Monthly Archives: October 2018

AI Now or AI as it Could Be

The 2018 Symposium organized by the AI Now Institute ( under the title of “Ethics, Organizing, and Accountability” is interesting for a number of reasons. The AI Now Institute is an interdisciplinary research institute dedicated to exploring the social implications of artificial intelligence which was founded in 2017 by Kate Crawford ( and Meredith Whittaker ( and is housed at the Ney York University.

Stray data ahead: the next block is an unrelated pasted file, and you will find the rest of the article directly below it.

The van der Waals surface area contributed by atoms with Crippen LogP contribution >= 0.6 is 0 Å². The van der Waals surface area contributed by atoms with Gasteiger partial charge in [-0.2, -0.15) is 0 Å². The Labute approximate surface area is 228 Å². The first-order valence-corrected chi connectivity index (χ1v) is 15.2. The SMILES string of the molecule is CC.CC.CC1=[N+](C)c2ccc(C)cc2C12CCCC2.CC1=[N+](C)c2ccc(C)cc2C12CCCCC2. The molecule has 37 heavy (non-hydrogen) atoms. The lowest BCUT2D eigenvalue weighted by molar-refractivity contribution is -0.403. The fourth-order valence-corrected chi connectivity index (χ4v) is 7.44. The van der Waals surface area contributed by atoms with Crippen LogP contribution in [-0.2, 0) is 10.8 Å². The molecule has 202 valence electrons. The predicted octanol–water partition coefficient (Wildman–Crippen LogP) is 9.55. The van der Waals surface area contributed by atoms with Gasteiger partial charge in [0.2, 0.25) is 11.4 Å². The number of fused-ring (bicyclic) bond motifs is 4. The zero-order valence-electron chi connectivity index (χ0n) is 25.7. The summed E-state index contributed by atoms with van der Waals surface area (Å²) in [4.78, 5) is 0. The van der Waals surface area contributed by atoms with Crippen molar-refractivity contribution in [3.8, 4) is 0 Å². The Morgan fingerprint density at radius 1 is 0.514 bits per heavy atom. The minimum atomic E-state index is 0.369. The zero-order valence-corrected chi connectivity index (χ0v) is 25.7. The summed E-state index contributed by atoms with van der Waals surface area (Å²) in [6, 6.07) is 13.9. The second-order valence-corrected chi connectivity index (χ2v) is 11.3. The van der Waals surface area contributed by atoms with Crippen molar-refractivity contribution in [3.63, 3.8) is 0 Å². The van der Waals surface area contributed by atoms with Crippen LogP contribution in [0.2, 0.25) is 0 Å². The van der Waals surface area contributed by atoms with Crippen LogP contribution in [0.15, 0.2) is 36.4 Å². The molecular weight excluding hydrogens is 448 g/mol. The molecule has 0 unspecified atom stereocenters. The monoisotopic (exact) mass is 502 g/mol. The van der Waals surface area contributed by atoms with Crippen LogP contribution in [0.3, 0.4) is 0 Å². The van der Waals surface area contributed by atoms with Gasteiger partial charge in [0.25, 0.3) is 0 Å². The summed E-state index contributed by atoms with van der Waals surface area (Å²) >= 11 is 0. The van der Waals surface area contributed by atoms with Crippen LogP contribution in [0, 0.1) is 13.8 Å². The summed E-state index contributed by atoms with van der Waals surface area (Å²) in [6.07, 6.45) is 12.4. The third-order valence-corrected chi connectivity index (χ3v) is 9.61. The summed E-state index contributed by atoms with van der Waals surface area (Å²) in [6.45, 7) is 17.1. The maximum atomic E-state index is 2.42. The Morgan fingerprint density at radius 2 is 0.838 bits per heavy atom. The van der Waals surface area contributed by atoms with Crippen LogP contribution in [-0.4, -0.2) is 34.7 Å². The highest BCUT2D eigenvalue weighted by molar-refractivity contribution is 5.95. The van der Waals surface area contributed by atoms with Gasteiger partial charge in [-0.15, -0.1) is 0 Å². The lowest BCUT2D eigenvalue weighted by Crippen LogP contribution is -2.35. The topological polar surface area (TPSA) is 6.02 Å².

The name is significant. AI “now” is indeed about AI as it is now, that is, not as it could and should be. Emphasizing the “now” has a critical edge. The focus is on what AI is actually doing, or more accurately, not doing right in the various areas of concern to the Institute, namely law enforcement, security, and social services. The AI Now Institute’s explicit concern with the “social implications” of AI translates into a rather one-sided civil rights perspective. What the institute explores are primarily the dangers of AI with regard to civil rights issues. This is well and good. It is necessary and of great use for preventing misuse or even abuse of the technology. But is it enough to claim that simply dropping AI as it is now into a social, economic, and political reality riddled with discrimination and inequality will not necessarily enhance civil rights and that the technology should therefore either not be used at all or if it is used, then under strict regulative control? Should one not be willing and able to consider the potential of AI to address civil rights issues and correct past failings, and perhaps even to start constructively dealing with the long-standing injustices the Institute is primarily concerned with? Finally, quite apart from the fact that the social implications of AI go way beyond civil rights issues, should not the positive results of AI in the areas of law enforcement, crime prevention, security, and social services also be thrown onto the scale before deciding to stop deployment of AI solutions? One cannot escape the impression that the general tenor of the participants at the symposium is the throw the baby out with the bathwater.

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